The Last Man in My Apartment

July 8, 2013 · 20 comments


I say it quietly, under my breath, looking at my shoes.

It’s like when Pandora automatically lets my Facebook friends know that I’m listening to early John Denver. I fumble for public explanation. I drop my iPhone in the toilet while trying to quickly change the station because it’s obviously a mistake. Why am I listening to John Denver in the bathroom. Why am I listening to John Denver at all. And now, 2,315 people know the hideous, vile truth about me: I’m a sap, of epic proportion.

When my friends asked what I was doing for my 50th birthday, I was cagey. I stared at my sandals. I made a wee little joke.

I’m doing what every red-blooded, American liberal creative woman slipping into decrepitude does on their 50th birthday, I said, in my best self-deprecating pose. I’m going to hear Garrison Keillor. Live. At Lenox. With thousands of other American liberal creatives. And then I made some snide comment about the best way to clear the parking lot at Tanglewood:

Will the owner of a silver Prius with the license plate HAP-E MSW please move your car. 

It’s sad to have to resort to pathetic yucksterism of this kind, but perception is a very important thing, isn’t it? I’m a Paris Review-Bernard Henri Levy-Claire Messud kind of reader, I insist. No really; I amMy iTunes folder is packed with Ben Webster and Coleman Hawkins and Robert Thurman lectures from the Rubin. Really. It is. I’ll show it to you if you want to see it.

Just as soon as I pull my iPhone out of the toilet.

(Truth: Yes to Ben Webster and Coleman Hawkins. Yes to Robert Thurman and Claire Messud. Yes to the Paris Review, on which I am hopelessly hooked. Yes even to John Denver, whose remarkable prowess on twelve-string guitar went long unrecognized. Bernard Henri-Levy, on the other hand, sometimes makes me want to tear my face off: button up your shirt, sir. Tom Jones, you’re not.)

When I learned that Garrison Keillor was going to be at Lenox on my birthday, I let out a little, slightly embarrassed squeal of delight. All I wanted to do, if I couldn’t go to Paris or eat pho cuon in the Truc Bach section of Hanoi, was sit under a big tent in the heat of a late June evening in the Berkshires, and listen to distinctly American cornball humor at the hands of a man who has made lutefisk a household word among everyone from my Jewish grandmother to the Yemeni refugees who live down the street; a man who is often compelled to sing publicly when he perhaps shouldn’t; a man who talks so sexually about fresh asparagus, and fat blueberries, and warm peach pie that you can smell the musk; a man who had the temerity to make an American poet laureate a regular guest; a man who begins every show, off-the-air, with a proud belting of The Star Spangled Banner sung on key, by a thousand or so standing ex-hippies whose hybrids sit glimmering in the fading sunlight across the road in the grassy parking lot, at least in Lenox.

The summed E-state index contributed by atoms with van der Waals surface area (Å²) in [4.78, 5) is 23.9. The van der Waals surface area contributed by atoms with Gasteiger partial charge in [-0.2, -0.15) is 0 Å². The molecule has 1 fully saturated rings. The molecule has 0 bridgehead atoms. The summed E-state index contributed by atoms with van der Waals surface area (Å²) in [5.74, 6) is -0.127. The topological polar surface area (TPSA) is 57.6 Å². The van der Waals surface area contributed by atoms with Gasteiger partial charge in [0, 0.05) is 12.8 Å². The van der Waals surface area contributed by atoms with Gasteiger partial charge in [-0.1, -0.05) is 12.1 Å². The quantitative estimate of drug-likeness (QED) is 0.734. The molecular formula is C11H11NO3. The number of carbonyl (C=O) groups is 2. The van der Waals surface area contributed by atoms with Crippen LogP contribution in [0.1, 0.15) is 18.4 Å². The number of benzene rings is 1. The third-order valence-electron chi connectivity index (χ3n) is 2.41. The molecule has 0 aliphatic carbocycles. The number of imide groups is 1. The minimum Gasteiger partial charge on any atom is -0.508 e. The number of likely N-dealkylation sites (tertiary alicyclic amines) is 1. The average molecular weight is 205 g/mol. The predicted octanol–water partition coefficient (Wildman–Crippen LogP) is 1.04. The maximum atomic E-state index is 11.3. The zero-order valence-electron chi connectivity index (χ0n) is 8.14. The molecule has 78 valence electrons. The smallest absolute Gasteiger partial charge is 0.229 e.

Like many listeners, I have a very special, deeply personal relationship with Garrison Keillor; from January of 1990 into mid-1992, he was the only man in my apartment. It was a long stretch, even for a lesbian.

I had been through a horrible breakup — the kind that leaves you on the floor, panting, exhausted, kicked to bloody bits — and in my hasty retreat to 602 — the apartment that was home first to my grandparents, and then to my newly divorced father, and then to my widowed grandmother — I found myself alone. My friends, who were making that sickening decision who to remain close to — my ex, or me; she was bubblier but I could cook — refused to come visit: the apartment was an hour and a half from Manhattan on the F train. If I went into the city on a Saturday and stayed out late, I risked a $50 taxi ride or a dodgy nightime walk from the subway station over on Avenue U. So for nearly two years, I didn’t go out on Saturday night.

At all.

Whatever my daytime plans were on Saturdays, I’d be home by six. I’d turn on A Prairie Home Companion, pour myself a glass of wine while I cooked a quick dinner on the stovetop, and then curl up in the foyer chair with my little plate and my glass, listening to this gigantic man with the kind voice talk about quiet things and quiet lives, about hope and expectation and the sheer magnificence in mundanity.